Aiming With An Open Sight
Rear open sights come in many shapes such as notch, “U”, ‘V’, wedge, buckhorn, and others. The principles remain the same for all of them. The front sight is always centered in the middle and level with the top of the rear sight. Centering is critical. The front sight is centered on the middle of the target.
Some shooters prefer a six o’clock hold whereby the target rests on top of the front sight. Generally, target shooters use this method on targets of a particular size and range.
Aiming With A Rear Peep Or Aperture Sight
The peep sight has a round hole through which you will view the front sight and the target.
Center the top of the post or center of the bead on the target and in the center of the rear opening. Once again, maintain a hard focus on the front sight.
Aiming With A Rear Peep And Front Aperture Sight
Some rear peep sights are fitted with with a front aperture instead of a post or bead. These are generally used by target shooters with targets of a known size and distance. In this case, the target, front aperture, and rear peep are all held centered. Hard focus is on the front sight.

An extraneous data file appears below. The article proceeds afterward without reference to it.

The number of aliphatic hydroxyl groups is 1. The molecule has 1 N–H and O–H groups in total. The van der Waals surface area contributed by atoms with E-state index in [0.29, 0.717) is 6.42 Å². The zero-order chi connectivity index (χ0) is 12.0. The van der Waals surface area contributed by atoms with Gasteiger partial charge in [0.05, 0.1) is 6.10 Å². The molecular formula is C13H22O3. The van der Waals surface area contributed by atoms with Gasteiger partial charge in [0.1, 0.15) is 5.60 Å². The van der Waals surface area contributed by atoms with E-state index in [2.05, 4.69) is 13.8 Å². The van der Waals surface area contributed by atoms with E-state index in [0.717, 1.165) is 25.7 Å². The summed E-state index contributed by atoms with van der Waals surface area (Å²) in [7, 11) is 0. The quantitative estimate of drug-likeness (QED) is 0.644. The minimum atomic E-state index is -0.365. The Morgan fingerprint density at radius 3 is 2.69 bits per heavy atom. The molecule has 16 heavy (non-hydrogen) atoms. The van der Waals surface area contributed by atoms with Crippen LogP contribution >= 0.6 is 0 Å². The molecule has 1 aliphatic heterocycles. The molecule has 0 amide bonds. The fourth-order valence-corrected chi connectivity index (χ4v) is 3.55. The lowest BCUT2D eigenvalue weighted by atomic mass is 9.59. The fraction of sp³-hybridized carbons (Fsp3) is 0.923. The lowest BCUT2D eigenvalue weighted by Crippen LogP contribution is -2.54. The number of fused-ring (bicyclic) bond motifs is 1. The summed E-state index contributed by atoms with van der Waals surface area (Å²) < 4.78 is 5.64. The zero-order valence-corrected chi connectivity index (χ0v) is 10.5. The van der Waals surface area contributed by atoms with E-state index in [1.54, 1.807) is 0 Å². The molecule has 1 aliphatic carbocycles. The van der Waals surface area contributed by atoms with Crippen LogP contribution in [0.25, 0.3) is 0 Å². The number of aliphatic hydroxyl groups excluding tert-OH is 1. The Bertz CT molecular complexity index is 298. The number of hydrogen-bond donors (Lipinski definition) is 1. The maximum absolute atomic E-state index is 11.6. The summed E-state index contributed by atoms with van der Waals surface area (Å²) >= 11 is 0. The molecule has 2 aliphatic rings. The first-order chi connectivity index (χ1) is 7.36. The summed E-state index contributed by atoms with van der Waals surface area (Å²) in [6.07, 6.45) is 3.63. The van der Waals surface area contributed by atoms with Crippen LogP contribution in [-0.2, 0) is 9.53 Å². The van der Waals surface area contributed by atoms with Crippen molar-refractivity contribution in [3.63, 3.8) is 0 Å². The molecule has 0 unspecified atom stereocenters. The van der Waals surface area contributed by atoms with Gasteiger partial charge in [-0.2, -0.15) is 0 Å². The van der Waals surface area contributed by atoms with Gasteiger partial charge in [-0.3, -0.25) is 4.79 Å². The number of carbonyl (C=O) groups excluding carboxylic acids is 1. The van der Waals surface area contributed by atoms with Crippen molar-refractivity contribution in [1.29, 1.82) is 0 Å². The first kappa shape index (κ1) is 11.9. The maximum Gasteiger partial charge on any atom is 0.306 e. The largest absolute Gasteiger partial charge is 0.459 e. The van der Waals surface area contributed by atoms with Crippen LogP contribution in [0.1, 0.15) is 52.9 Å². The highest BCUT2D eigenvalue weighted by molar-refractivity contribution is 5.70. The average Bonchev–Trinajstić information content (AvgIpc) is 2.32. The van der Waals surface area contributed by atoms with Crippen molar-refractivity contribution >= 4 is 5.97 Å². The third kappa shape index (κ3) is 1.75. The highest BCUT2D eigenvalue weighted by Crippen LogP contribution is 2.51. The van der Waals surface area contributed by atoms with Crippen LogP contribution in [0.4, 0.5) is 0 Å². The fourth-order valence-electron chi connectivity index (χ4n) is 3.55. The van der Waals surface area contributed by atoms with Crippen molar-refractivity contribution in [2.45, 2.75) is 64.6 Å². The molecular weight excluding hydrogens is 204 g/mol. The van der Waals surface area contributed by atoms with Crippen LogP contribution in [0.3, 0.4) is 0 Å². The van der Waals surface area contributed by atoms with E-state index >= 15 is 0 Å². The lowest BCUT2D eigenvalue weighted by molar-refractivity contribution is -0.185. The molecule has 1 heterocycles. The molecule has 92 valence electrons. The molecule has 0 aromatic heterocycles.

Iron Sight Adjustment
There are scores of iron sight models, each with it’s own method adjustment, or lack thereof. This is a case where R.T.F.B. (read the full book) is essential. Know the specifics of your particular sighting system.
There is one basic principle that applies. After shooting a group, if an adjustment is needed:
- Move the rear sight the in the direction that you want the bullet holes to go.
- Move the front sight in the opposite direction that you want the bullet holes to go.
Iron Sight Accuracy
When properly sighted in, iron sights are accurate for as far as you can see. Top competition shooters routinely shoot at 1000 yards or more. For the casual hunter, shots on mid-sized game under 200 yards is a reasonable expectation. Serious hunters with a lot of practice can make ethical shots much further.
Study the fundamentals of good shooting. Know your sighting system and practice, practice, practice.
Aiming with Glasses
Prescription glasses can correct a multitude of vision problems. Without going into a deep dive on corrective lenses, just remember that focus on the front sight is essential to accurate iron sight shooting. I wear prescription glasses with bi-focal reading lenses.
When I shoot handguns, I use a made-for-purpose single vision set of glasses that allow me to focus on the front pistol sight at arm’s length. When I shoot rifles with iron sights, I have a different pair of single vision glasses that allow me to focus on the rifle front sight without straining.
Your optometrist will be glad to vary the focal distance of your prescription for extra glasses that match your shooting needs. Some folks may balk at the prospect of buying special glasses for shooting, but why buy an expensive gun and ammo then skimp on vision.